The Old National Gallery in Berlin Diary

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One of my favorite museums in Berlin, the Old National Gallery has the shape of a temple from antiquity, which appealed to me. The museum opened in 1876. While it suffered damage during World War II, it was renovated and opened again in 1949. From 1998 to 2001 it underwent modern reconstruction.

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I was so impressed with the collection collection of 19th century art, which ranges in style from NeoClassicist, Romantic to Impressionist. Because Impressionism is my favorite period, I was most struck by the paintings of that era, specifically by the works of Monet. I also admired paintings by Manet and Renoir. The museum also is home to the largest collection of paintings by Adolph Menzel, who I had not heard of previously.

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While I was visiting in 2018, there was a fantastic temporary exhibition called Wanderlust. It featured 19th century paintings of landscapes with travelers on foot. I had become a much stronger person from traveling alone, and it reminded me of all my solitary journeys to places unknown. The paintings could represent a person’s journey through life.

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From Wanderlust exhibition

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From Wanderlust exhibition

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From Wanderlust exhibition

I was particularly enamored by the Italian settings of Naples and Sicily in several paintings. I thought back to my trips to those places as I had discovered many gems in Italy and would develop a love for Italy almost as strong as my passion for the Czech Republic.

Tracy A. Burns is a writer, proofreader and editor in Prague.

From Permanent Exhibition

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Wanderlust Temporary Exhibition

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My favorite painting in the temporary exhibition

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National Gallery of Le Marche in Urbino Diary

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One of my most memorable experiences of my trip with arsviva to Le Marche and Umbria was my visit to the National Gallery of Le Marche in Urbino, a medieval town with steep, romantic streets, a stunning cathedral and the intriguing museum at the birthplace of master painter Raphael. The gallery is located in a majestic building – the Renaissance Palazzo Ducale, built in the 15th century and now a UNESCO World Heritage Site. We entered a elegant porticoed courtyard. The collection focuses on the Renaissance period, with works by Raphael, Piero della Francesca, Paolo Uccello and Titian, for instance. Raphael’s masterpiece La Muta, Uccello’s six-panel Miracle of the Desecrated Host and Titian’s The Resurrection are three of the many gems in this collection. The building also includes a small study that is decorated in trompe-l’oel style. The intarsia work is this room is remarkable. I especially love the squirrel! The doors boast latticework.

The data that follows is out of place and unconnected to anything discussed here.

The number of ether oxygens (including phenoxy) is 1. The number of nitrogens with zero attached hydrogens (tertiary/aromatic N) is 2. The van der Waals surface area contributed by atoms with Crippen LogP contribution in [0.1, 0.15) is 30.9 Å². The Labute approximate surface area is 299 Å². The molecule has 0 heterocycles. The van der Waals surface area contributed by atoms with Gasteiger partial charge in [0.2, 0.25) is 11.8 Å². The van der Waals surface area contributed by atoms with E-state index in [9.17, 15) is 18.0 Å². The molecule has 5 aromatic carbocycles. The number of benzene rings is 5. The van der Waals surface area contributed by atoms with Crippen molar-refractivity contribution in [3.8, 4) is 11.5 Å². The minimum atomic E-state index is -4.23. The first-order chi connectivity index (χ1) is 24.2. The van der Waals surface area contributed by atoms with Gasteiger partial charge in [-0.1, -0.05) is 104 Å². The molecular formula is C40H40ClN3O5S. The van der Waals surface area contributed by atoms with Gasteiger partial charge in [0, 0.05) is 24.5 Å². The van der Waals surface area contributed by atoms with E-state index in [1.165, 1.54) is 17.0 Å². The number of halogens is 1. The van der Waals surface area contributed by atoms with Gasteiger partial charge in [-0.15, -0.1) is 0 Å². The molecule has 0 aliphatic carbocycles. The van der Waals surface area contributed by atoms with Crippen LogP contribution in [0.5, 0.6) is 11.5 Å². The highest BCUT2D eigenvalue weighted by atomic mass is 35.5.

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Tracy A. Burns is a writer, proofreader and editor in Prague.

Museum of City History in Leipzig Diary

While visiting Leipzig on a day trip, I spent nearly two hours in the Museum of City History, which documents the history of the city that was first mentioned in writing during 1015 and founded as a town in 1165. The museum is located in the first Renaissance hall in Germany, built in 1556. It functioned as the town hall until 1905. The Museum of City History has been housed there since 1909. There was a special exhibition called “Modern Times,” which dealt with 200 years of city history from the revolutionary years of 1848 and 1849 to 1995. I learned about the development of trade fairs, industrialization, life during the Weimar Republic with the Roaring Twenties and Great Depression of 1929, the history of publishing houses in the city, the Nazi regime during World War II, the nationalization of companies and founding of the German Democratic Republic in 1949, the role music played in the city, the 1989 demonstrations and the first free elections in 1990 after two dictatorial regimes that lasted 58 years. In many respects, the history of Leipzig was the history of Germany, and I was fascinated about life during the Weimar Republic and life during East Germany’s existence, for instance.

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Tracy A. Burns is a writer, proofreader and editor in Prague.